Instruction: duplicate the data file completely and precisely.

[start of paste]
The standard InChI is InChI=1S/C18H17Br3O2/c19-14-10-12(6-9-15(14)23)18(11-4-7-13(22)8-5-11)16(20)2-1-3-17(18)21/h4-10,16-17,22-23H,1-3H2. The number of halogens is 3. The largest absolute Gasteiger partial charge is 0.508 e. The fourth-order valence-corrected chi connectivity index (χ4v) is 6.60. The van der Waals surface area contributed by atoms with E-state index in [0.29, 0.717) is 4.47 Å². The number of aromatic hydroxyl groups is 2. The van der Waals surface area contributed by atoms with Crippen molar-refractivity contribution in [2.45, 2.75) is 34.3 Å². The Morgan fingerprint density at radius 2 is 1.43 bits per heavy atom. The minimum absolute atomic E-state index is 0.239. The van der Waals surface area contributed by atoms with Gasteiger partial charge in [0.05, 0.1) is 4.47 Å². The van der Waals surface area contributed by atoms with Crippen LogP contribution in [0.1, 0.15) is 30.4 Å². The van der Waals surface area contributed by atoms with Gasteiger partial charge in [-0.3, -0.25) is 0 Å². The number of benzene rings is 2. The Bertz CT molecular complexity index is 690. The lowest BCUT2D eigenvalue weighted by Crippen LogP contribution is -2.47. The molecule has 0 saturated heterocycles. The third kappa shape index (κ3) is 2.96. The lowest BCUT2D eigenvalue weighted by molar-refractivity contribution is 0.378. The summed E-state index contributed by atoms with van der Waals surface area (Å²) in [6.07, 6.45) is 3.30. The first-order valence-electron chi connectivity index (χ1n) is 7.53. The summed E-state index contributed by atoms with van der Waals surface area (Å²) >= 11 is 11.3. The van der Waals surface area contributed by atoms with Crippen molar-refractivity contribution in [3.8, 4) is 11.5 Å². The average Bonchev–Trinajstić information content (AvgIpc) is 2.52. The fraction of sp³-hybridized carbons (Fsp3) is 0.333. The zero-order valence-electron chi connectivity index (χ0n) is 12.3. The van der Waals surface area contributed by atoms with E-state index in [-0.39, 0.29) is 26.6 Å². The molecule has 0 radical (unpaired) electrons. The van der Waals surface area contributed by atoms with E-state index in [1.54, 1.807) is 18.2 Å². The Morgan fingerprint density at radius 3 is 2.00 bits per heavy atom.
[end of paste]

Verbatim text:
The standard InChI is InChI=1S/C18H17Br3O2/c19-14-10-12(6-9-15(14)23)18(11-4-7-13(22)8-5-11)16(20)2-1-3-17(18)21/h4-10,16-17,22-23H,1-3H2. The number of halogens is 3. The largest absolute Gasteiger partial charge is 0.508 e. The fourth-order valence-corrected chi connectivity index (χ4v) is 6.60. The van der Waals surface area contributed by atoms with E-state index in [0.29, 0.717) is 4.47 Å². The number of aromatic hydroxyl groups is 2. The van der Waals surface area contributed by atoms with Crippen molar-refractivity contribution in [2.45, 2.75) is 34.3 Å². The Morgan fingerprint density at radius 2 is 1.43 bits per heavy atom. The minimum absolute atomic E-state index is 0.239. The van der Waals surface area contributed by atoms with Gasteiger partial charge in [0.05, 0.1) is 4.47 Å². The van der Waals surface area contributed by atoms with Crippen LogP contribution in [0.1, 0.15) is 30.4 Å². The van der Waals surface area contributed by atoms with Gasteiger partial charge in [-0.3, -0.25) is 0 Å². The number of benzene rings is 2. The Bertz CT molecular complexity index is 690. The lowest BCUT2D eigenvalue weighted by Crippen LogP contribution is -2.47. The molecule has 0 saturated heterocycles. The third kappa shape index (κ3) is 2.96. The lowest BCUT2D eigenvalue weighted by molar-refractivity contribution is 0.378. The summed E-state index contributed by atoms with van der Waals surface area (Å²) in [6.07, 6.45) is 3.30. The first-order valence-electron chi connectivity index (χ1n) is 7.53. The summed E-state index contributed by atoms with van der Waals surface area (Å²) >= 11 is 11.3. The van der Waals surface area contributed by atoms with Crippen molar-refractivity contribution in [3.8, 4) is 11.5 Å². The average Bonchev–Trinajstić information content (AvgIpc) is 2.52. The fraction of sp³-hybridized carbons (Fsp3) is 0.333. The zero-order valence-electron chi connectivity index (χ0n) is 12.3. The van der Waals surface area contributed by atoms with E-state index in [-0.39, 0.29) is 26.6 Å². The molecule has 0 radical (unpaired) electrons. The van der Waals surface area contributed by atoms with E-state index in [1.54, 1.807) is 18.2 Å². The Morgan fingerprint density at radius 3 is 2.00 bits per heavy atom.